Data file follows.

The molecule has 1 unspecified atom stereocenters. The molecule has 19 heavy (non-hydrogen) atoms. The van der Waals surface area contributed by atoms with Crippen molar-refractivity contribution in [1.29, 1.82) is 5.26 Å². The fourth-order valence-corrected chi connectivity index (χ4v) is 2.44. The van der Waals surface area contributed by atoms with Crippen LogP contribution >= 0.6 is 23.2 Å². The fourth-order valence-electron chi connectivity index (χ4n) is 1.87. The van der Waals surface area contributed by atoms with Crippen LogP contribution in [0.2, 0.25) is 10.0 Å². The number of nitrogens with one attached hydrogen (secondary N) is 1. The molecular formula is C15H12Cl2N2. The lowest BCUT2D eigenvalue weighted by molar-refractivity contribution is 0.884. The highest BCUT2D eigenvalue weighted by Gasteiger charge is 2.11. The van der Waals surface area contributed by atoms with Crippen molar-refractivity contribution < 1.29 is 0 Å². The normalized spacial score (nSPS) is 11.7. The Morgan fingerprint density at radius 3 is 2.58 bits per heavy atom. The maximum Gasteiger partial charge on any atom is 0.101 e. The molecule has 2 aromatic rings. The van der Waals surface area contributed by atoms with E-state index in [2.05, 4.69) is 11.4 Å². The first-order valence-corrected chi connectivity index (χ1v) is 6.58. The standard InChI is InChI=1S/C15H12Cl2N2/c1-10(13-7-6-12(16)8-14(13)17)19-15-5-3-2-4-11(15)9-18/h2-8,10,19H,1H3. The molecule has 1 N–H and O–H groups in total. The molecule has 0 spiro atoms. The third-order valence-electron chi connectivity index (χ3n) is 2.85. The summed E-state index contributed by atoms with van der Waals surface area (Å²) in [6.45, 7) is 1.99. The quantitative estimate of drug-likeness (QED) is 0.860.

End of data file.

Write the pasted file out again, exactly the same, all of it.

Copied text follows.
The molecule has 1 unspecified atom stereocenters. The molecule has 19 heavy (non-hydrogen) atoms. The van der Waals surface area contributed by atoms with Crippen molar-refractivity contribution in [1.29, 1.82) is 5.26 Å². The fourth-order valence-corrected chi connectivity index (χ4v) is 2.44. The van der Waals surface area contributed by atoms with Crippen LogP contribution >= 0.6 is 23.2 Å². The fourth-order valence-electron chi connectivity index (χ4n) is 1.87. The van der Waals surface area contributed by atoms with Crippen LogP contribution in [0.2, 0.25) is 10.0 Å². The number of nitrogens with one attached hydrogen (secondary N) is 1. The molecular formula is C15H12Cl2N2. The lowest BCUT2D eigenvalue weighted by molar-refractivity contribution is 0.884. The highest BCUT2D eigenvalue weighted by Gasteiger charge is 2.11. The van der Waals surface area contributed by atoms with Crippen molar-refractivity contribution < 1.29 is 0 Å². The normalized spacial score (nSPS) is 11.7. The Morgan fingerprint density at radius 3 is 2.58 bits per heavy atom. The maximum Gasteiger partial charge on any atom is 0.101 e. The molecule has 2 aromatic rings. The van der Waals surface area contributed by atoms with E-state index in [2.05, 4.69) is 11.4 Å². The first-order valence-corrected chi connectivity index (χ1v) is 6.58. The standard InChI is InChI=1S/C15H12Cl2N2/c1-10(13-7-6-12(16)8-14(13)17)19-15-5-3-2-4-11(15)9-18/h2-8,10,19H,1H3. The molecule has 1 N–H and O–H groups in total. The molecule has 0 spiro atoms. The third-order valence-electron chi connectivity index (χ3n) is 2.85. The summed E-state index contributed by atoms with van der Waals surface area (Å²) in [6.45, 7) is 1.99. The quantitative estimate of drug-likeness (QED) is 0.860.